Physical examination upon admission. The patient had an altered mental state, namely he was confused and agitated, without fever (temperature of 36.5˚C), with a heart rate of 100 beats/min, blood pressure of 110/80 mmHg, respiratory rate of 13 breaths/min and oxygen saturation of 98% on room air. Close examination revealed multiple tophi on the extremities and celsian signs on the extremities (redness, swelling, heat and pain) (Fig. 1). According to the 2015 ACR-EULAR Gout Classification Criteria, the score calculated for our patient is 20 (out of 23) (2). Cardiac examination revealed an irregular heart rate and rhythm with no murmur or extra heart sounds. The lungs were clear of auscultation bilaterally. No peripheral edema was noted.
The electrocardiogram on admission revealed atrial fibrillation with a ventricular rate of 104 beats/min, a -15˚ QRS axis and left anterior fascicular block.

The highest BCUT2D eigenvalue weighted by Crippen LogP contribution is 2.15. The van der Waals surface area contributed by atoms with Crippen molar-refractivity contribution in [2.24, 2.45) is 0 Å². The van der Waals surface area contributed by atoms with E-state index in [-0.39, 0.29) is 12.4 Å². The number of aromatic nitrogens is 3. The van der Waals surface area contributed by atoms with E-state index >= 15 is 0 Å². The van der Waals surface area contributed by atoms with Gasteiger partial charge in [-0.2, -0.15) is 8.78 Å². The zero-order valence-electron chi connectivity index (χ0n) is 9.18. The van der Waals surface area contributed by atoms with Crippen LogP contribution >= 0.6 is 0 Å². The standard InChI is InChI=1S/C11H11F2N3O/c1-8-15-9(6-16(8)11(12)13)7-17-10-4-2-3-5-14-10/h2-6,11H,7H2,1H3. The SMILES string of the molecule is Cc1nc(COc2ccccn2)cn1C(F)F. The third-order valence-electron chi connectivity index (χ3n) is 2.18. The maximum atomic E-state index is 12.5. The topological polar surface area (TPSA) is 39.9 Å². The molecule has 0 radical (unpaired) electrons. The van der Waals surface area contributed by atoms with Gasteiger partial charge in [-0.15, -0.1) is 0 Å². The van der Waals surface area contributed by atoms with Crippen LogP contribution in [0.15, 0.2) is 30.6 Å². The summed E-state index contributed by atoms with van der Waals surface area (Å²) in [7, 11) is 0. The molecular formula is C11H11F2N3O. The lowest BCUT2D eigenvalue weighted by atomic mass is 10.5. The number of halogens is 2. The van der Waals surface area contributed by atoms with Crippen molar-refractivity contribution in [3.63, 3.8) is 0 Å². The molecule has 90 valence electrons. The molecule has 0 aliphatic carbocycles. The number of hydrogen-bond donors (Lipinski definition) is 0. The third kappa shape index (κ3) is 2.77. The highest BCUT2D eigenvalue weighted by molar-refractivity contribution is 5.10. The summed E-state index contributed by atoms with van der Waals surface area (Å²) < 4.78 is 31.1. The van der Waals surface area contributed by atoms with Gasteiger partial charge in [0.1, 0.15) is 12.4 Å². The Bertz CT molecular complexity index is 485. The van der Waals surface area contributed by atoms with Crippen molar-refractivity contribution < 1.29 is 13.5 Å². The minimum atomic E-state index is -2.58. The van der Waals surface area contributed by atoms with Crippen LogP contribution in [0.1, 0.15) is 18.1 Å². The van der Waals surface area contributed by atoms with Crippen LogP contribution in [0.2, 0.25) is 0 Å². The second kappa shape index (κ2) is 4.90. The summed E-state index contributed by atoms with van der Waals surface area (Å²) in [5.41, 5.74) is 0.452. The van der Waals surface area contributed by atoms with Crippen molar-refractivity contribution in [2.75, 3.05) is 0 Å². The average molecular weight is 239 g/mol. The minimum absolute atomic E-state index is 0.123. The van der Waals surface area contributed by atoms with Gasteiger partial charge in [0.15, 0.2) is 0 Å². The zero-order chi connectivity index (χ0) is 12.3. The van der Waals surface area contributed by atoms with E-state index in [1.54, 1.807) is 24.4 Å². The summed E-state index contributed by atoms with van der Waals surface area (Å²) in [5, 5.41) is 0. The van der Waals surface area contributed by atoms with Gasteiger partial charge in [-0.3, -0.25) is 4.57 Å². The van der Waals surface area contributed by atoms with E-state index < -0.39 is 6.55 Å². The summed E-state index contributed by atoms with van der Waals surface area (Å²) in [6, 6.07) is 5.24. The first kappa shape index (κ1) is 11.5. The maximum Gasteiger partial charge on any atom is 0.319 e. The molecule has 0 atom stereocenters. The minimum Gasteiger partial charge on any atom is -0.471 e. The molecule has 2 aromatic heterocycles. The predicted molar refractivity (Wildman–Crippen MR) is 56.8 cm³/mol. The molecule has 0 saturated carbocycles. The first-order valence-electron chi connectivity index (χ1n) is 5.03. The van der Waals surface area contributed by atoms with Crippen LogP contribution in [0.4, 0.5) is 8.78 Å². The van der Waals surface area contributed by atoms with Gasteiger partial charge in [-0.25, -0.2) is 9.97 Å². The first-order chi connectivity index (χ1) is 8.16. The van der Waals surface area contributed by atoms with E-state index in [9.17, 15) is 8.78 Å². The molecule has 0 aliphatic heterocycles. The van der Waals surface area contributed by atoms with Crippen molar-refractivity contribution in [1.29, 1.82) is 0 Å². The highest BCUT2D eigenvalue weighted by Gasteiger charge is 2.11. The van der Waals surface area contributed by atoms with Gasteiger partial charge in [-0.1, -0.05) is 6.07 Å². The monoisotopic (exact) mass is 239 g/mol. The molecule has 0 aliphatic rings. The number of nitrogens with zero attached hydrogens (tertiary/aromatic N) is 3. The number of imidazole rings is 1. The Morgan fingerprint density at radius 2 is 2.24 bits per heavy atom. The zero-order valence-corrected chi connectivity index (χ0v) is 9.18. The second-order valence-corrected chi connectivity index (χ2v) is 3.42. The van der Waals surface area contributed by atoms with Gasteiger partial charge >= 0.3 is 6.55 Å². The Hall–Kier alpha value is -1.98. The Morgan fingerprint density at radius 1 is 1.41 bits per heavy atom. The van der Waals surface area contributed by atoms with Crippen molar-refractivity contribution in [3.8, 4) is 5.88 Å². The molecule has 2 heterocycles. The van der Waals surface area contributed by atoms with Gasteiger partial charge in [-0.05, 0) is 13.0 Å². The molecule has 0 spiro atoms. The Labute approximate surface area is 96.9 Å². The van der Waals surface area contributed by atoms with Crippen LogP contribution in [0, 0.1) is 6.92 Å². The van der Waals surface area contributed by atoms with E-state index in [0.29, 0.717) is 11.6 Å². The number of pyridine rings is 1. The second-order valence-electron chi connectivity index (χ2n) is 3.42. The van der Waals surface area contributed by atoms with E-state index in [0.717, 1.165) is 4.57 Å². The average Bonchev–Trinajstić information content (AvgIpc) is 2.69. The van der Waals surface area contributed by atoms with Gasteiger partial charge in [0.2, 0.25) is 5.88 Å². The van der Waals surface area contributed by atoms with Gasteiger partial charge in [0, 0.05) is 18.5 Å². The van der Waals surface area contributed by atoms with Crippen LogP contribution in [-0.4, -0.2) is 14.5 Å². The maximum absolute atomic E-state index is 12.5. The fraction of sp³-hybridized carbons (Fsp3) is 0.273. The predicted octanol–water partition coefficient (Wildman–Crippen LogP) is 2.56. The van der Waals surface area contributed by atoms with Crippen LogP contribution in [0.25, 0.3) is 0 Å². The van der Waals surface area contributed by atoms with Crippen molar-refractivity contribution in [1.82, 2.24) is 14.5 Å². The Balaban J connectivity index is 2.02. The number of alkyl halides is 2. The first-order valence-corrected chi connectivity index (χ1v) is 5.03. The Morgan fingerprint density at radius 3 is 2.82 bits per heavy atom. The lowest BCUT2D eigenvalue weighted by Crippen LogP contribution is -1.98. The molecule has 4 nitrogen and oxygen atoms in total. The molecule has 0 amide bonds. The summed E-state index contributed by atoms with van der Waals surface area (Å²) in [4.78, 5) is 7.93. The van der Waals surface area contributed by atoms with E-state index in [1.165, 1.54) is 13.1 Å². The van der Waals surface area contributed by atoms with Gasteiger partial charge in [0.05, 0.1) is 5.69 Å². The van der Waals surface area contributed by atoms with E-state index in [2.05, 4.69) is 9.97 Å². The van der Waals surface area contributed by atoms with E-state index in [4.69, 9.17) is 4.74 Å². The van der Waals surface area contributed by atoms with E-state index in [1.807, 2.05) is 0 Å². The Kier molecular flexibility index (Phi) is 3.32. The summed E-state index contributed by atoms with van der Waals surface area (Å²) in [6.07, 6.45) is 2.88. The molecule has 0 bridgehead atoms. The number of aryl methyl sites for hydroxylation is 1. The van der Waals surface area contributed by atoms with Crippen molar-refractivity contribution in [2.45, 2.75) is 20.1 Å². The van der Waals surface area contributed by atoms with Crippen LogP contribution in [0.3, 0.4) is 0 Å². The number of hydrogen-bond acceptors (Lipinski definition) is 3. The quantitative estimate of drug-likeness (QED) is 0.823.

The blood tests indicated elevated serum creatinine and urea levels [creatinine, 4.02 mg/dl; urea, 148 mg/dl (normal range, 20-49 mg/dl)]; hypochloremic metabolic alkalosis (pH 7.61); bicarbonate, 53.2 mmol/l; pCO2, 53 mmHg; Cl, 78 mEq/l (normal range, 94-110 mEq/l in blood plasma), hypokalemia (K+, 2.6 mEq/l), elevated hepatic cytolysis enzymes, including alanine transaminase (955 U/l; normal range, 4-33 U/l); aspartate transaminase (1,091 U/l; normal range, 8-35 U/l), hyperuricemia [serum uric acid (SUA), 10.3 mg/dl; normal range, 3.5-7 mg/dl], inflammatory syndrome [white blood cells, 10,920/mm3; normal range, 4,000-10,000/mm3; C-reactive protein, 440 mg/l; normal range, <5 mg/l; erythrocyte sedimentation rate (ESR) >140 mm/h; normal range, 1-10 mm/h]; and normocytic normochromic anemia [red blood cells, 3,49 million/mm3 (normal range, 4.6-6.0x106/mm3); hemoglobin, 10.5 g/dl, (normal range, 13-16 g/dl); hematocrit, 35.2% (normal range, 40-50%). The secretion culture from the perianal fistula was positive for Staphylococcus aureus and Proteus mirabilis.
Treatment of the patient